Starting Out On A Gluten Free Quest

I understand that it can be a big deal to give up gluten. I am here to help you with your quest for better health by eating gluten free.

The first step is to understand what contains gluten. Anything made out of flour (white or whole wheat), like bread, pasta, pastries, crackers, and many cereals. Rye, spelt, and barley also contain gluten. Oats may be contaminated with gluten – so make sure they say “gluten free.”

For more details, please refer to my blog posting titled: What is Gluten and Why is Gluten an Issue? as well as this article published at Experience Life in which I was interviewed about gluten (and the leaky gut that it causes).

So what are you going to eat instead?
You CAN eat rice, corn, potato, quinoa, millet, meat, poultry, fish, vegetables, fruits, nuts, and beans (that is, unless you are allergic, intolerant, or if they don’t work for your blood type).

While it can be hard to imagine at first, after eating gluten free for over a year, I find that there are so many gluten free foods to choose from. Watch those labels on packages carefully! Make sure it says, “gluten free” and at restaurants, be sure to tell your server that you are eating gluten free. See my guidelines for eating out below.

I post information on tasty gluten free foods on Twitter http://twitter.com/glutenfreedoc and on Pinterest. Please do join me there.

Your diet will start to look like this…

  • Breakfast: Rice, pea, and/or hemp protein shake with flax oil and Proberry extract
  • 2nd Breakfast: Egg and hash browns OR turkey bacon with spinach – check out my blog post called “what’s for breakfast
  • Lunch: Arugula salad with grilled chicken
  • 2nd lunch: Hummus with carrots and/or rice crackers
  • Dinner: Free-range ground beef or turkey seasoned for tacos with corn taco shell plus your choice of toppings OR wild salmon with sautéed greens and coconut rice
  • 2nd dinner: A slice or two of free range rotisserie chicken with a few grapes OR frozen blueberries with nuts or nut butter

Here are my favorite products and resources:

Guidelines for eating out:

  1. Find a gluten free restaurant here: www.glutenfreerestaurants.org
  2. Call ahead to speak with the chef and find out what items on the menu are gluten free
  3. Gluten often hides in creamy soups, sauces, gravy and breading
  4. Aim for this type of menu item: salmon/chicken with rice and vegetables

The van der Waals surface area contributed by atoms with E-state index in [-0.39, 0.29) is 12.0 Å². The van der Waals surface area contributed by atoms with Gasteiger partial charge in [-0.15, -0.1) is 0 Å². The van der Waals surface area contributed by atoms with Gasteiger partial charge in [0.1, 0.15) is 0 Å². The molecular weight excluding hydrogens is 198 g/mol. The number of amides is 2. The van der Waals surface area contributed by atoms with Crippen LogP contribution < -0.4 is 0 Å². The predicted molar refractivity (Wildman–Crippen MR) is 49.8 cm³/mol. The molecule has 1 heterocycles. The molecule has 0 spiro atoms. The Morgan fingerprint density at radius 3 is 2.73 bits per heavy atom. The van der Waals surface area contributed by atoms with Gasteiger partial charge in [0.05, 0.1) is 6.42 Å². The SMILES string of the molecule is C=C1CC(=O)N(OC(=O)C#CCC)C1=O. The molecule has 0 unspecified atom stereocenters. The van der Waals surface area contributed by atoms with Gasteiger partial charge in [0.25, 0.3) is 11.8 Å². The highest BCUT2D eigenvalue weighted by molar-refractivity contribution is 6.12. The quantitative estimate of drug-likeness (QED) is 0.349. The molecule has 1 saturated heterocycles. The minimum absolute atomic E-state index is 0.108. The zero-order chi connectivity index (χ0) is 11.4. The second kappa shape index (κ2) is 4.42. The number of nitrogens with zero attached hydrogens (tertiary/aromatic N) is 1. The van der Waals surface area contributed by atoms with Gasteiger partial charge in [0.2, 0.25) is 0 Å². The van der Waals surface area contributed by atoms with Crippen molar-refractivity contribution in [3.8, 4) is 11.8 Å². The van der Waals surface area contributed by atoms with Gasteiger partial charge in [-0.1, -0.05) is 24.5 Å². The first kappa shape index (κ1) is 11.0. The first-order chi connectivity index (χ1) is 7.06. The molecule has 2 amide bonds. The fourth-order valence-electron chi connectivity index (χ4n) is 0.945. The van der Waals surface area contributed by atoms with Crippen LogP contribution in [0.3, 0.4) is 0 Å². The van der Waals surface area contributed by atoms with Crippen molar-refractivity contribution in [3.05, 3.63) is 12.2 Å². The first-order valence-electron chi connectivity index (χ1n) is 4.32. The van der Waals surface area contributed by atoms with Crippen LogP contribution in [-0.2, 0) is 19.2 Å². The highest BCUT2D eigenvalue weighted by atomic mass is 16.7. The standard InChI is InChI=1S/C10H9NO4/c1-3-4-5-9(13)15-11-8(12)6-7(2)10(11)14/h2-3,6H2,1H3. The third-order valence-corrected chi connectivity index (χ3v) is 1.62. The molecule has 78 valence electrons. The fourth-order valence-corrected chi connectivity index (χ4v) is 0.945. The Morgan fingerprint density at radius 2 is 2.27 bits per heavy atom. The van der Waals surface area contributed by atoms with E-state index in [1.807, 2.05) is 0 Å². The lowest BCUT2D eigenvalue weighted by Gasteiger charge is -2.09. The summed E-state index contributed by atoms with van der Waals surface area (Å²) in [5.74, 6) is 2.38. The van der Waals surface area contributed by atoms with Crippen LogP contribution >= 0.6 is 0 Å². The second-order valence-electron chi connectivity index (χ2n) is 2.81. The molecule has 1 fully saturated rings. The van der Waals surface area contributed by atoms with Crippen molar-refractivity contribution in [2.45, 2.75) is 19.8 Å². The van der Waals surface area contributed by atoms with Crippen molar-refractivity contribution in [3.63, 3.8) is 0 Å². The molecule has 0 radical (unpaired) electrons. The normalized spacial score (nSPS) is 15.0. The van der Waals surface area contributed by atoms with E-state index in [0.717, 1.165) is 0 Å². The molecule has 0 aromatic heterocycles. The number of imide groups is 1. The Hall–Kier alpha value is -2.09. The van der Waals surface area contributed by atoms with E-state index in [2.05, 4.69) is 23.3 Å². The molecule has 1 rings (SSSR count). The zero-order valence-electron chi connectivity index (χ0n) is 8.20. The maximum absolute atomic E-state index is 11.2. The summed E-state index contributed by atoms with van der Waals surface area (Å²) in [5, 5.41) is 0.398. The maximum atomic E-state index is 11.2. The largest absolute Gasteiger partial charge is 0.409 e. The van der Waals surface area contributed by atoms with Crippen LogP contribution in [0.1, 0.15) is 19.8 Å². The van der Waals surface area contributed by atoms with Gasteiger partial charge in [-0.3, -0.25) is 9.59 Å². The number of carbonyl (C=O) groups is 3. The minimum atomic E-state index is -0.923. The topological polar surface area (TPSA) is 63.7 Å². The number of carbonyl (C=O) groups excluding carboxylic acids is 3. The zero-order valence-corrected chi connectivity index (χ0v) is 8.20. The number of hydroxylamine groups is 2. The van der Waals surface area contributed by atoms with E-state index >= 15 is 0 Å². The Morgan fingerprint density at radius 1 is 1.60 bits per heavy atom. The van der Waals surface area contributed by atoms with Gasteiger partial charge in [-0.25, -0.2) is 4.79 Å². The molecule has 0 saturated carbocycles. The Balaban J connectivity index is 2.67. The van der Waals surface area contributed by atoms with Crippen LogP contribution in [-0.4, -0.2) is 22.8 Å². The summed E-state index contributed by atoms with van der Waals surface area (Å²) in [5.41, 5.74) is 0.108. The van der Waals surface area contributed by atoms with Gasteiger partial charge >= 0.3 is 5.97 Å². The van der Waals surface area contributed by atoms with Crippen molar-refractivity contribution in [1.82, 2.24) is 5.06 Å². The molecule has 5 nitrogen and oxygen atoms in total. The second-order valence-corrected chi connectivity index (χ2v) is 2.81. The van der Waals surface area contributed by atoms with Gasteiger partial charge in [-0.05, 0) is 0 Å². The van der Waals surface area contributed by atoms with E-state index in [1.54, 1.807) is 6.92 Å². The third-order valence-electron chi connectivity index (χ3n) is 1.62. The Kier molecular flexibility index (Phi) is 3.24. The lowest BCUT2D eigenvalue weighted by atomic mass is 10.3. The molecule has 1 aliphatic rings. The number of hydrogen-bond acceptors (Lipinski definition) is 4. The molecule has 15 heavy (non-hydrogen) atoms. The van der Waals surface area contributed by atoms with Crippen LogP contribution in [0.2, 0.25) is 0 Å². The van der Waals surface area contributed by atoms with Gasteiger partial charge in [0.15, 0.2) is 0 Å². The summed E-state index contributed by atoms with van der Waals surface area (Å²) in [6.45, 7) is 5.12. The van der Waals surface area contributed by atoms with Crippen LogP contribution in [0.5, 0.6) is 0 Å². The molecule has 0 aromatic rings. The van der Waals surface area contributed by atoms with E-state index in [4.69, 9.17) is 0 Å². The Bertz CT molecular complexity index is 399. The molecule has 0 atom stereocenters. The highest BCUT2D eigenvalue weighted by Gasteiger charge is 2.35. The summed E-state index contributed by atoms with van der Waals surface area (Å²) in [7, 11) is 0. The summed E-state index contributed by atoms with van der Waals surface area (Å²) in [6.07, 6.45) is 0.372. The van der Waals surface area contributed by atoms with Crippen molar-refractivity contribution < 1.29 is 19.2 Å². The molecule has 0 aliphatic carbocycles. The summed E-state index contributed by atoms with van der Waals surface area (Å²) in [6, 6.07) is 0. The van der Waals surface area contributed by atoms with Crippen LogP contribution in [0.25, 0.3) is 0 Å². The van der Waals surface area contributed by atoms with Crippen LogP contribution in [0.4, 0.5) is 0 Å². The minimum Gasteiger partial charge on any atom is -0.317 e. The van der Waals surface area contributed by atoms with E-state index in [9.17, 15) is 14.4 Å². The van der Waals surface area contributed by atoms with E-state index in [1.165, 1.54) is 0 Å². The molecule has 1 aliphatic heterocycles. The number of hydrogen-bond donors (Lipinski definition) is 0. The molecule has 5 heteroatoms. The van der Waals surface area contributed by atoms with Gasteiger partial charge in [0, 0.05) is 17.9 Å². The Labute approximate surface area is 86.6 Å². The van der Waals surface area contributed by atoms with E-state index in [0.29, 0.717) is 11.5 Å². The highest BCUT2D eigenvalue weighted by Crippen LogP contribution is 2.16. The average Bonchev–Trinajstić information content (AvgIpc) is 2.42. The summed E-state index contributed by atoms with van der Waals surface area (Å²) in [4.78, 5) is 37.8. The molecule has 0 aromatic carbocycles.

Your first gluten free shopping trip:
Before you head out to the store, you might want to watch this video. With the help of my sister and niece, I will guide you through the grocery store and show you what to look for on labels.

Find out more how I can help you with gluten-free shopping below.

Success Tips:
I want you to be successful eating gluten-free.

That’s exactly why I created the Stress Remedy Programs to support you with this major change. Find out more here how you can receive a guidebook, meal plan, recipes, shopping list, and daily email tips for 3 weeks to help you to be successful.

I also recommend these three blog posts for helping you create a successful strategy:

Please do reach out if you have questions. Feel free to post your comments below.

Before you know it, I think you will find that you won’t even miss that stuff…what is it called?…that starts with a “G.”  ; )

Comments

  1. Are there some people that flat out do not have a sensitivity to gluten? I’ve eliminated it for quite some time and have no noticeable effects, good or bad. I also never noticed any apparent symptoms when I did eat it, or anything in particular. I did however notice digestion was affected during times of being overworked, or wired, etc.

    I’ve also read studies that vitamin C can for the most part eradicate gluten (not to suggest celiacs try this).

    Here it is…
    http://knowledgeofhealth.com/?s=Gluten&x=0&y=0

    • Yes, it is possible that you don’t have an immune response or symptoms after eating gluten – one in four people do, but others don’t.

      That is interesting about vitamin C – thanks for sharing.

      Dr. Doni